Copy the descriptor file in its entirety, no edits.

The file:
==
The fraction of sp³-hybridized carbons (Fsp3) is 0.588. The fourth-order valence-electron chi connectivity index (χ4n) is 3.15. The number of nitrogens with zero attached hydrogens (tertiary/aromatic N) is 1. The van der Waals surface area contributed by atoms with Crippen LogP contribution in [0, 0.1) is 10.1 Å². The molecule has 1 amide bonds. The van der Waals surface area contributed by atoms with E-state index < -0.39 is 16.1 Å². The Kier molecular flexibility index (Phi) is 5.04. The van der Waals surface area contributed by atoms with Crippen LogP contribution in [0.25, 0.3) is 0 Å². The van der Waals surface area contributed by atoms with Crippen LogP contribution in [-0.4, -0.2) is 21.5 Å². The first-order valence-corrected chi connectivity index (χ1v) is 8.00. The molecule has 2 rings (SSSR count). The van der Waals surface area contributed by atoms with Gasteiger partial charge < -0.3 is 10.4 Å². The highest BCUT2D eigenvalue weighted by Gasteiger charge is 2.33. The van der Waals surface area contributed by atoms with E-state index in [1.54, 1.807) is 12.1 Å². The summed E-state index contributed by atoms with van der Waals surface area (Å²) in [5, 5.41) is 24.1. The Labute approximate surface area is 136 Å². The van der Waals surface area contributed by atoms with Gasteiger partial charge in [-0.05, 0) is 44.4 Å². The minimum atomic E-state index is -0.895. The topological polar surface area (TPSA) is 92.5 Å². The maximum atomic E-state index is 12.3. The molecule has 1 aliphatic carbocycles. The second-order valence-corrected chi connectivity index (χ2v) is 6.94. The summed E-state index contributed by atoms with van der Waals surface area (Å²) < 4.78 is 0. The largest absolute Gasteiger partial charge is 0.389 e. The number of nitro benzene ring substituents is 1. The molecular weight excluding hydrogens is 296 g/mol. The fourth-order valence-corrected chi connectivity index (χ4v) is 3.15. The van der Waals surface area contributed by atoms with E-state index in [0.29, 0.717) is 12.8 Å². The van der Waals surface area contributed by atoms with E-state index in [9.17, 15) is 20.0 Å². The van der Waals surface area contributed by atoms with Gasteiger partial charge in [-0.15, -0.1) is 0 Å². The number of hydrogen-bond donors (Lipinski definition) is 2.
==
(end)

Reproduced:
The fraction of sp³-hybridized carbons (Fsp3) is 0.588. The fourth-order valence-electron chi connectivity index (χ4n) is 3.15. The number of nitrogens with zero attached hydrogens (tertiary/aromatic N) is 1. The van der Waals surface area contributed by atoms with Crippen LogP contribution in [0, 0.1) is 10.1 Å². The molecule has 1 amide bonds. The van der Waals surface area contributed by atoms with E-state index < -0.39 is 16.1 Å². The Kier molecular flexibility index (Phi) is 5.04. The van der Waals surface area contributed by atoms with Crippen LogP contribution in [0.25, 0.3) is 0 Å². The van der Waals surface area contributed by atoms with Crippen LogP contribution in [-0.4, -0.2) is 21.5 Å². The first-order valence-corrected chi connectivity index (χ1v) is 8.00. The molecule has 2 rings (SSSR count). The van der Waals surface area contributed by atoms with Gasteiger partial charge < -0.3 is 10.4 Å². The highest BCUT2D eigenvalue weighted by Gasteiger charge is 2.33. The van der Waals surface area contributed by atoms with E-state index in [1.54, 1.807) is 12.1 Å². The summed E-state index contributed by atoms with van der Waals surface area (Å²) in [5, 5.41) is 24.1. The Labute approximate surface area is 136 Å². The van der Waals surface area contributed by atoms with Gasteiger partial charge in [-0.05, 0) is 44.4 Å². The minimum atomic E-state index is -0.895. The topological polar surface area (TPSA) is 92.5 Å². The maximum atomic E-state index is 12.3. The molecule has 1 aliphatic carbocycles. The second-order valence-corrected chi connectivity index (χ2v) is 6.94. The summed E-state index contributed by atoms with van der Waals surface area (Å²) < 4.78 is 0. The largest absolute Gasteiger partial charge is 0.389 e. The number of nitro benzene ring substituents is 1. The molecular weight excluding hydrogens is 296 g/mol. The fourth-order valence-corrected chi connectivity index (χ4v) is 3.15. The van der Waals surface area contributed by atoms with E-state index in [0.29, 0.717) is 12.8 Å². The van der Waals surface area contributed by atoms with E-state index in [9.17, 15) is 20.0 Å². The van der Waals surface area contributed by atoms with Gasteiger partial charge in [-0.15, -0.1) is 0 Å². The number of hydrogen-bond donors (Lipinski definition) is 2.